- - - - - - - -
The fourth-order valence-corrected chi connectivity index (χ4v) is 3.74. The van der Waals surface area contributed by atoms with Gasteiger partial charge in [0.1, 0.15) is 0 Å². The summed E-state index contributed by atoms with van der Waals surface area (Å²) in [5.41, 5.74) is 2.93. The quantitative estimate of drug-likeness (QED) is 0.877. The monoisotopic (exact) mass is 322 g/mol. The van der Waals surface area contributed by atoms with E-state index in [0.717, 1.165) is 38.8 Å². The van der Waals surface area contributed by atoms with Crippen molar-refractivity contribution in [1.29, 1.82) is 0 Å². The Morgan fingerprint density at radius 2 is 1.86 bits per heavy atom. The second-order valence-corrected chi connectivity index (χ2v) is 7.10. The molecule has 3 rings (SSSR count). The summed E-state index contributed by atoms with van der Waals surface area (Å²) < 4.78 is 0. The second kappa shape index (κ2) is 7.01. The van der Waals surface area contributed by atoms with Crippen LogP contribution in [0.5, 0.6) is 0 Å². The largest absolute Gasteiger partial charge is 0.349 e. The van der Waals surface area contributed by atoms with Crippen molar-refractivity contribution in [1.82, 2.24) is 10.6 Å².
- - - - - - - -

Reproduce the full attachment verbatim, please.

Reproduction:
The fourth-order valence-corrected chi connectivity index (χ4v) is 3.74. The van der Waals surface area contributed by atoms with Gasteiger partial charge in [0.1, 0.15) is 0 Å². The summed E-state index contributed by atoms with van der Waals surface area (Å²) in [5.41, 5.74) is 2.93. The quantitative estimate of drug-likeness (QED) is 0.877. The monoisotopic (exact) mass is 322 g/mol. The van der Waals surface area contributed by atoms with E-state index in [0.717, 1.165) is 38.8 Å². The van der Waals surface area contributed by atoms with Crippen molar-refractivity contribution in [1.29, 1.82) is 0 Å². The Morgan fingerprint density at radius 2 is 1.86 bits per heavy atom. The second-order valence-corrected chi connectivity index (χ2v) is 7.10. The molecule has 3 rings (SSSR count). The summed E-state index contributed by atoms with van der Waals surface area (Å²) < 4.78 is 0. The second kappa shape index (κ2) is 7.01. The van der Waals surface area contributed by atoms with Crippen LogP contribution in [0.5, 0.6) is 0 Å². The largest absolute Gasteiger partial charge is 0.349 e. The van der Waals surface area contributed by atoms with Crippen molar-refractivity contribution in [1.82, 2.24) is 10.6 Å².